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September 12, 2012
Harlem enlivened by colorful murals, eye-catching output of summer jobs program

Nonprofit Creative Arts Workshop for Kids teaches visual arts and provides job skills to uptown residents

by Douglas Feiden

Three color-splashed community murals that show the transformative power of art to better the lives of underprivileged kids have been unveiled in Harlem over the past month.

The eye-catching works were created as part of a summer jobs program in which youngsters - mostly from troubled backgrounds - were paid to pick up the paint brush and channel their inner Picasso.

A project of the nonprofit Creative Arts Workshop for Kids, which teaches visual arts and provides job skills to uptown residents, the murals are enriching their communities as well as the lives of the talented apprentices who created them.


The majority of our young artists have never painted before," said Brian Ricklin, the executive director of CAW. "But they have the power to inspire - and they've now had experiences they'll remember for the rest of their lives." 

Hailing from Harlem, East Harlem, Washington Heights and Inwood, 79 young artists, aged 14 to 24, were selected by lottery for the full-time, seven-week jobs creating large-scale public art. 

The workers, most of whom come from households with total incomes of less than $28,000 a year, were dispatched by CAW’s Summer ArtWorks Program to jazz up local schools, armories, courthouses and social service agencies.

Nearly 400 future Pollocks and Pissarros have painted their way through the program since it was inaugurated six years ago, creating 41 publicly accessible, mega-sized works in all the colors of the rainbow.

“It’s a way to encourage people to take ownership and share the wealth of their communities,” said Thomas Lunke, the director of planning at the Harlem Community Development Corp., the state agency that helped locate sites for CAW.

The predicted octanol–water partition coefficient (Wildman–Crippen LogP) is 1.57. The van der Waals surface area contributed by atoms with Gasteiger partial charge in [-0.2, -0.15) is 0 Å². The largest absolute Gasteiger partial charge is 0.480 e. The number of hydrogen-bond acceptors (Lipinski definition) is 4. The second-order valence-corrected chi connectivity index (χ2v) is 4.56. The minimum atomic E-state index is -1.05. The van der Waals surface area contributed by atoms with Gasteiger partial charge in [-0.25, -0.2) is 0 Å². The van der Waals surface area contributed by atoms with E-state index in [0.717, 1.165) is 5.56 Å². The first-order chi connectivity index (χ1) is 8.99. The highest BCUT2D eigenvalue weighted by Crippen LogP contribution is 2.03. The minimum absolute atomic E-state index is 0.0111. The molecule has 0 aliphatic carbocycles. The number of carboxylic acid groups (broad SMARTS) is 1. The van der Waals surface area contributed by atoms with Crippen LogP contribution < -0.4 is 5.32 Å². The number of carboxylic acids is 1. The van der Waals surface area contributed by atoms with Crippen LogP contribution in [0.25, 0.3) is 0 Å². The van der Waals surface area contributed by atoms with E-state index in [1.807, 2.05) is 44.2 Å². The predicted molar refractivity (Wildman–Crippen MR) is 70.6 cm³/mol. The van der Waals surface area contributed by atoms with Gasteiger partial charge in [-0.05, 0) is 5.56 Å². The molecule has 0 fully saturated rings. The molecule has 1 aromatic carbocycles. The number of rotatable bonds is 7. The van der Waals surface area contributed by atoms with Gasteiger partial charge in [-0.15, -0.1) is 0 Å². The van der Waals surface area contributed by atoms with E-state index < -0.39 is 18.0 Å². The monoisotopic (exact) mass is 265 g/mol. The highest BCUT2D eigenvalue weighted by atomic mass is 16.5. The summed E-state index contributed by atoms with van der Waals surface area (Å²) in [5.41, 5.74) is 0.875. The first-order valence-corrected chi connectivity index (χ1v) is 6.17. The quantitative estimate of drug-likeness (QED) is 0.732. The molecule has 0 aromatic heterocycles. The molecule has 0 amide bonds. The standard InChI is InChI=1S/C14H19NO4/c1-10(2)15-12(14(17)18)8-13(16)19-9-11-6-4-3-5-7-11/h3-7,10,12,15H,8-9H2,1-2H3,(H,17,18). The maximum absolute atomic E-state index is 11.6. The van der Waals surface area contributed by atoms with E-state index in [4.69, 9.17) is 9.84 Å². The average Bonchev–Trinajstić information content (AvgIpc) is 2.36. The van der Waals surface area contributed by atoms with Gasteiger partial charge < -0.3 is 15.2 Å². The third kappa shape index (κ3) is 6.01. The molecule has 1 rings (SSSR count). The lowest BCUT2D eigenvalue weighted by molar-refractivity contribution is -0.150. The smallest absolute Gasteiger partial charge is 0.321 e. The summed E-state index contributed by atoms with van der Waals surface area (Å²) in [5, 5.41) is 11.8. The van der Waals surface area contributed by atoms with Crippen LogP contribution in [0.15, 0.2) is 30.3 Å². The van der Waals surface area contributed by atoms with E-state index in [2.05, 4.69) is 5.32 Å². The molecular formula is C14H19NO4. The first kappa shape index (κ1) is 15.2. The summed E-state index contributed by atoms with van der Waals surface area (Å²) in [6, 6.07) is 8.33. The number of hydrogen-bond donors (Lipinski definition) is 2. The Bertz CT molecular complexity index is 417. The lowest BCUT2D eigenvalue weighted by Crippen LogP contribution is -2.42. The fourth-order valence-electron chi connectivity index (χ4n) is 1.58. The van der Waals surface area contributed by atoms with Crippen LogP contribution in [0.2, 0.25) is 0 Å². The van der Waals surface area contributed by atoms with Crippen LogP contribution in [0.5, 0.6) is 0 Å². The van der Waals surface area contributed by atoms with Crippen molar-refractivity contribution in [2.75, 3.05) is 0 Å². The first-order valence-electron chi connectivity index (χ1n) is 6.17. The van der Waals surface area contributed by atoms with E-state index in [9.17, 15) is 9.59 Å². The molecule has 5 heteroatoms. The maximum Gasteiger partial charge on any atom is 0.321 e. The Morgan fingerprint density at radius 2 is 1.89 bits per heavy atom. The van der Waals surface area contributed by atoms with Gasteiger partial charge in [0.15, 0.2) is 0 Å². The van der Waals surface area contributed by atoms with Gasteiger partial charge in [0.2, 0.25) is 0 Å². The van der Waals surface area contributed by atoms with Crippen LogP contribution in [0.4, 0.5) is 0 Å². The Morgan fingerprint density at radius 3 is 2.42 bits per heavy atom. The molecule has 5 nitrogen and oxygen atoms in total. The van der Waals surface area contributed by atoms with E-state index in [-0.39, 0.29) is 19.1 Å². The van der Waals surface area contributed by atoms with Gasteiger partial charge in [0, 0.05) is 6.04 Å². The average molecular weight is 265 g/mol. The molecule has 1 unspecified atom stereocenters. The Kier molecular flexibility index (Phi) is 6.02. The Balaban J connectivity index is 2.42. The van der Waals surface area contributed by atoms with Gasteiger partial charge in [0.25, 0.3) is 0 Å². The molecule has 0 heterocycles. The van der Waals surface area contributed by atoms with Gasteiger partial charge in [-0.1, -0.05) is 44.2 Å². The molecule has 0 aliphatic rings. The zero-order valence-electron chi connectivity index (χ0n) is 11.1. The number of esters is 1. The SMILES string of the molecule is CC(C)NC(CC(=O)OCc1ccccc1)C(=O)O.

“It provides an educational tool, and by bringing economic growth and vitality and investment, it becomes an economic development tool that allows children to participate.”


Among the captivating new murals that have enlivened the face of Harlem this summer:
l “Work Works,” a 640-square-foot canvas installed in the Doe Fund’s Harlem Center for Opportunity, at 2960 Frederick Douglass Blvd., and celebrates the healing power of work.


The mission of the Doe Fund is to break the cycle of homelessness, addiction and crime through hard work, like cleaning the city’s streets. It’s an arduous task, but the 36-foot-long mural shows exactly how it can be done.


On the left side of the work sits a despairing man on a park bench, homeless and totally without hope, says George McDonald, the group’s founder and president.


But he goes to work sweeping streets, painting and serving food, and as his dignity is slowly but steadily restored, he is reunited with his child, whom he is now able to support.


“It’s all about moving from hopelessness to hope for the future,” McDonald said. “When people look at the mural now, they’ll see their story being told — and they’ll also see the path forward.”
l “Harlem Hellfighters,” a sweeping, 24-foot-long artistic epic that graces the 369th Regiment Armory, 2366 Fifth Ave., and portrays the 100-year history of the fabled unit.


The mural brings to life the uniformed African-Americans who made up the 369th, which served in France and became one of the most highly decorated regiments in World War I.


Known as the Harlem Hellfighters, or the Black Rattlers, the unit fought valiantly with the French Army because white U.S. soldiers were still refusing to serve alongside blacks in 1917.
l “Dreaming of A Creative Revolution,” a 133-foot-long work unfurled outside PS 192, the Jacob Schiff Elementary School at 500 W. 138th St., that inspires kids with fantasties and phantasmagorical images.


Complete with cloudbursts, floating hearts and an elephant who bicycles through the city, the mural “takes the viewer on a magical journey through a surrealist, whimsical realm of dreams, aspirations, imagination and possibility,” a CAW description says.







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